Unai Montes-Irueste: Regardless of whatever anyone else says, the President needs to use the last month of the campaign, and the final two debates, to explain why and how he put us on the right track. He’s got to do this, even if it means his likability takes a hit. Otherwise, Romney wins.
California Proposition Endorsements by the Los Angeles Democratic Party, the Los Angeles Times, the Long Beach Press Telegram and others
Karen Finney: The ability to connect cold data points to reality gives Biden a real advantage on Thursday night, not the number of times he’s previously debated.
Brent Budowsky: Obama should tell his story, and offer his narrative, about why people’s lives have gotten better in the first Obama term, which they have, and will get even better in a second Obama term, which they will.
Brent Budowsky: Obama does recognize the pain that afflicts too many Americans, but he should also be the champion of an agenda of optimism, aspiration and achievement that will be the hallmark of a second Obama term.
Nia-Malika Hendewrson and Rachel Weiner: Two days after Romney reignited his campaign with a winning debate performance, Republicans were struggling once again to find their footing after a positive September jobs report muted the campaign’s main talking point.
Matthew Fleischer: Nothing has been more surprising than the decision of Romero, a former California State Senate Democratic majority leader, to serve as the measure’s frontwoman.
Dotty Lemeiux: [dc]R[/dc]omney clearly held the President down and pummeled him with his riding crop most of Wednesday evening. The patrician bully smiled throughout and lied masterfully, while the president tried not to squirm.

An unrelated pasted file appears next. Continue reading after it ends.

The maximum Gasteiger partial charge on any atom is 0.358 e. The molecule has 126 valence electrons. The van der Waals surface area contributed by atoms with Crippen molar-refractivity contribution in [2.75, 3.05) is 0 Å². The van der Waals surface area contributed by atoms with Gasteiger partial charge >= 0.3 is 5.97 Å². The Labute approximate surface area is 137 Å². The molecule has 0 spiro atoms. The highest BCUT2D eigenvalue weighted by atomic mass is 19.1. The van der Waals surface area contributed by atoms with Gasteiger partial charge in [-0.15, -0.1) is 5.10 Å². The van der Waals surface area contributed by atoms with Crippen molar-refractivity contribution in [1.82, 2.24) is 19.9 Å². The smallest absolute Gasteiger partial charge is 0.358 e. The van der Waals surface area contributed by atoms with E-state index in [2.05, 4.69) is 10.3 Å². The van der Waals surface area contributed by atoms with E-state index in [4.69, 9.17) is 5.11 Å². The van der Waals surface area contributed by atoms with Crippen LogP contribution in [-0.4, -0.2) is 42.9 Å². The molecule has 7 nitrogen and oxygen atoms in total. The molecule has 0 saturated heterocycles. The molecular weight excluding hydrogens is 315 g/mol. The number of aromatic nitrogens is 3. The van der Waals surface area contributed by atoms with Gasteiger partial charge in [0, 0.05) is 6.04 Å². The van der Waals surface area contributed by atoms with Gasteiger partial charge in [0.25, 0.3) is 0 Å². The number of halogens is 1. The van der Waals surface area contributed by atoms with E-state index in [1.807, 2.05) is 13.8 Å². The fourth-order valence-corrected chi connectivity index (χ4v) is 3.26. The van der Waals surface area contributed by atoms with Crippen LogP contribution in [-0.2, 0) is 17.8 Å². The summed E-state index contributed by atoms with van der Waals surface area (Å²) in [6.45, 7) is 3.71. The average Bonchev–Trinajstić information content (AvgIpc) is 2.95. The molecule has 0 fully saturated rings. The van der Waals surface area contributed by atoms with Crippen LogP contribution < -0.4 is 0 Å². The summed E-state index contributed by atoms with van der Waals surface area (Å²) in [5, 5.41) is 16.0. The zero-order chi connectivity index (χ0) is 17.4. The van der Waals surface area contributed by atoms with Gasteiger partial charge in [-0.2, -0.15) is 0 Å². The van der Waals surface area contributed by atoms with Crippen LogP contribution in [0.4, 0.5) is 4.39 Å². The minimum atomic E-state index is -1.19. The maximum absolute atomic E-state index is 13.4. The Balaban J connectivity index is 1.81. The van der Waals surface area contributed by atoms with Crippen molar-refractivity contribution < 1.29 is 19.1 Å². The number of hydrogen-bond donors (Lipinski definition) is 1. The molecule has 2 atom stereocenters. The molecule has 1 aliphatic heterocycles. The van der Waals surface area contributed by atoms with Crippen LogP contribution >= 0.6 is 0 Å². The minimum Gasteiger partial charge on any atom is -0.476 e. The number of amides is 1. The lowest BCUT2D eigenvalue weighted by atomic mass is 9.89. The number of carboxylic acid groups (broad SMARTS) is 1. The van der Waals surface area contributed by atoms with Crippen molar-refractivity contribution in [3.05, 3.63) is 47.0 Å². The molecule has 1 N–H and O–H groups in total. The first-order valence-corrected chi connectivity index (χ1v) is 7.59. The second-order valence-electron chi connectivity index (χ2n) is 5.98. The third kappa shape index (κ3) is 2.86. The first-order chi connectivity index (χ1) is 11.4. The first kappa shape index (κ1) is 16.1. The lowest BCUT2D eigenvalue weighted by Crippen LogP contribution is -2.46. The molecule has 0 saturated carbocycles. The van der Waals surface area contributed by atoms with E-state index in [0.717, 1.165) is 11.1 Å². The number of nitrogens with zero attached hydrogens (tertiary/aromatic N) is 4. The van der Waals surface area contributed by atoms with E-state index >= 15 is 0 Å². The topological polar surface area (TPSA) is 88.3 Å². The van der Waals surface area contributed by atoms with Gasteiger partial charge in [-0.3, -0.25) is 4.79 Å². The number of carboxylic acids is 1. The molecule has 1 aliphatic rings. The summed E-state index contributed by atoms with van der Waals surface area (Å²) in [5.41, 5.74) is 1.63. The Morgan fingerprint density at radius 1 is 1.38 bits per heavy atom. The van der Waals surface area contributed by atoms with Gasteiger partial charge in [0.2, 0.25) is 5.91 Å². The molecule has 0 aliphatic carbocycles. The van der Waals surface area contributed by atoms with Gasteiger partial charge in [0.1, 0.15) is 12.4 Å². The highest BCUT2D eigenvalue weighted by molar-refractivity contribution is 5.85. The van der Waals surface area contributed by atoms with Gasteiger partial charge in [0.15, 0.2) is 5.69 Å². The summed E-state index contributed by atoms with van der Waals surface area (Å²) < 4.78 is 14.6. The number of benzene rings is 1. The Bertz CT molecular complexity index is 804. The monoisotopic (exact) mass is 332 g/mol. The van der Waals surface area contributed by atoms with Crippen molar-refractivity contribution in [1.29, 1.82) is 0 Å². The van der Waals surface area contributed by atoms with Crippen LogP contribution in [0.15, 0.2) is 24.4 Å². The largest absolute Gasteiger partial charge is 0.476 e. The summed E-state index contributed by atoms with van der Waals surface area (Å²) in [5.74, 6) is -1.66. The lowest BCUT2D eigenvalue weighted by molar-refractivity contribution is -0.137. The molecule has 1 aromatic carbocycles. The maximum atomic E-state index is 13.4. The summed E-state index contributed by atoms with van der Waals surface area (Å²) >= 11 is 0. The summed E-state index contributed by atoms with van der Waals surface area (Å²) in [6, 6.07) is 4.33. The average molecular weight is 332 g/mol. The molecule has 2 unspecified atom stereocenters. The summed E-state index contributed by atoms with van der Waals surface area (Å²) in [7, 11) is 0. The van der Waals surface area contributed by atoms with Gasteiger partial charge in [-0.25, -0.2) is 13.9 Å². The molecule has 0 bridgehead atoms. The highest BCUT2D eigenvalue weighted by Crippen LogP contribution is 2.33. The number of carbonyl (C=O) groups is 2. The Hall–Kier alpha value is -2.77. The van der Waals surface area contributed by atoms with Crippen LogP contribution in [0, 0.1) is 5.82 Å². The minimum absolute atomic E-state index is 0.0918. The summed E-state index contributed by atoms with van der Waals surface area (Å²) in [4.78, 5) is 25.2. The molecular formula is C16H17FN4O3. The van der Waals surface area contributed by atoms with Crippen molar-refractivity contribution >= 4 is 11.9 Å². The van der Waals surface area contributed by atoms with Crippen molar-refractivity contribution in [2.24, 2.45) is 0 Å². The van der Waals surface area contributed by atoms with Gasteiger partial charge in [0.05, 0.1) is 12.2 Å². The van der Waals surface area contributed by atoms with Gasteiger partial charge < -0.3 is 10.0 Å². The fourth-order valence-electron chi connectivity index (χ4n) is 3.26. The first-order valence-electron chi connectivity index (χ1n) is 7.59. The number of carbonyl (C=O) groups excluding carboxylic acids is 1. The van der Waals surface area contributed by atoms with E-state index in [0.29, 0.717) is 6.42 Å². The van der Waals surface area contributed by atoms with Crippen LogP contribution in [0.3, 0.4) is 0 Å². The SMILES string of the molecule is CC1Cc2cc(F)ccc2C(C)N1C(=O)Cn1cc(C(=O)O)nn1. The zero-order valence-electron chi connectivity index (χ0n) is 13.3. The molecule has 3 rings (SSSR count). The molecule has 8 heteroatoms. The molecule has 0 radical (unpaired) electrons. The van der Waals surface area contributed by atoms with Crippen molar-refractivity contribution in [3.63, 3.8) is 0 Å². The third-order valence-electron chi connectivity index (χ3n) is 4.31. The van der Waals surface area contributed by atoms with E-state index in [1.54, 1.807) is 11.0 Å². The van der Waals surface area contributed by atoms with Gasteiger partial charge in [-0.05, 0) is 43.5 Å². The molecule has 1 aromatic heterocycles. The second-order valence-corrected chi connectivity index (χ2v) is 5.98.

Walter Brasch: What passed as a presidential debate, Wednesday evening, was nothing more than a series of carefully-rehearsed, often rambling, mini-speeches that were more focused on generalities than on specifics.
Berry Craig: Suddenly, it’s 1858 and gaffe-a-minute Mitt is Abe Lincoln and President Obama is Sen. Stephen A. Douglas. I wouldn’t be surprised if most of the MSNBC TV talking heads show up for work tonight in sack cloth and ashes.
Joe Palermo: It has become clear by now that the Republican candidate for president, Mitt Romney, views American society as an aggregate of atomized individuals each seeking to maximize personal gain
Karen Finney: America cannot afford to again underestimate the impact current voter suppression efforts could have on the results of the election.
Charley James: The current draft of Jackson’s proposed law seems to take advantage of a little-noticed and seldom mentioned part of Bush v. Gore requiring state voter franchise laws apply equally to all.